Seize Your Big Opportunity is open to organizations of all types and sizes – businesses, educational institutions, non-profits, government agencies, and others are all eligible. After an initial nomination round where organizations submit a brief overview of how and why they want to change, Kotter International will invite organizations with the most compelling cases to submit a more detailed application. Organizations that demonstrate their goals are achievable, their senior leaders are committed to the Big Opportunity, and that they have the capacity to build on the lessons of a one-day session will be selected as winners.  There is no limit on the number of winners who will be selected.

Visit Kotter International website for more books and resources from John Kotter or visit our Page to Practice book summary highlights and subscribe for more information and an author interview about Buy-In and other books in our summary library.

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We’ve been successful so why change?

How many times have you heard this phrase in the title or something similar to it? In this month’s Page to Practice book summary about Buy-In: Saving Your Good Ideas From Getting Shot Down by John Kotter and Lorne Whitehead, we asked Kotter “If naysayers typically deploy four different attack tendencies such as death by delay or fear mongering, is it ever necessary to prepare for someone displaying multiple attack strategies or do people generally stick to one?” Here’s what Kotter had to say:

Kotter: Yes, it’s absolutely necessary to prepare for someone deploying multiple attack strategies. Naysayers most often do employ more than one tactic at the same time, as I mentioned before. The best way you can prepare for this is by becoming thoroughly familiar with the four basic strategies and the 24 generic questions and their responses, which will enable you to effectively address even the more complex combinations.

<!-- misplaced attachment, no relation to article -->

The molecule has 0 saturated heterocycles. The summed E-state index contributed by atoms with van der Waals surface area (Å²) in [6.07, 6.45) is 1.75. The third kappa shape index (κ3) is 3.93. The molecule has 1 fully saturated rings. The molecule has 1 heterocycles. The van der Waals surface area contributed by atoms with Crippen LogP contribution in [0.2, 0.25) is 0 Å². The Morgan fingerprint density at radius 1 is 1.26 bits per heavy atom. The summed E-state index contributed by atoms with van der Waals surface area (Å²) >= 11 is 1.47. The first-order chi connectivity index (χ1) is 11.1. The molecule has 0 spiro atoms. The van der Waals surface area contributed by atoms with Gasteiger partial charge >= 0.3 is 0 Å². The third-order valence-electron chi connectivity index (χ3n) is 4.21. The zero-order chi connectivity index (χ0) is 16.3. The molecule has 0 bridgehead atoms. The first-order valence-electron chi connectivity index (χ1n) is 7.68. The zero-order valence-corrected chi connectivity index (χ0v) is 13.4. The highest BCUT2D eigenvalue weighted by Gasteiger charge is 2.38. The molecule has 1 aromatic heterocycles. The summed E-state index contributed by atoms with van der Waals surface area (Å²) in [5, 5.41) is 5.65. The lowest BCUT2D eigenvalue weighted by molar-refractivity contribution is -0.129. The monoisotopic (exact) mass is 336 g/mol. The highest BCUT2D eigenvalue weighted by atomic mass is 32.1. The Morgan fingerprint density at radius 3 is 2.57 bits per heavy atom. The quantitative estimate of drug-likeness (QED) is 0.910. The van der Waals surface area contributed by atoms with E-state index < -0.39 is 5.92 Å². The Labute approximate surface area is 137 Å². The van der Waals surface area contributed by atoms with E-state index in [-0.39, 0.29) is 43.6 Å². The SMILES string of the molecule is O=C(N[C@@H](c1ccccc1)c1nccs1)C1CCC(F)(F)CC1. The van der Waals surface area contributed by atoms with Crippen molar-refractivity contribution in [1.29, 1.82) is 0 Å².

Take, for example, the attack, “We’ve never done it that way before.” I think this attack is a combination of numbers 1 (We’ve been successful, so why change?), 12 (If this is such a great idea, why hasn’t it been done already) and 20 (It won’t work here, because we’re so different). A smart response incorporates tactics that will diffuse all three. First, do not treat the people raising this attack as moronic for not seeing the need for change. Acknowledge their concern, but remind them that life evolves and to continue to succeed, we need to be open to adapting.

Second, remind your audience that someone has to try a new idea out for the first time, and if we are the innovative organization we claim to be, why shouldn’t it be us? Third, remind them that while your organization is unique, it’s not different from others that are seeking to change for the better. And incorporate a simple, specific example that your audience can relate to. More often than not you’ll face an attack like this – one that combines elements from several different attacks – so it’s important to understand how to respond most effectively.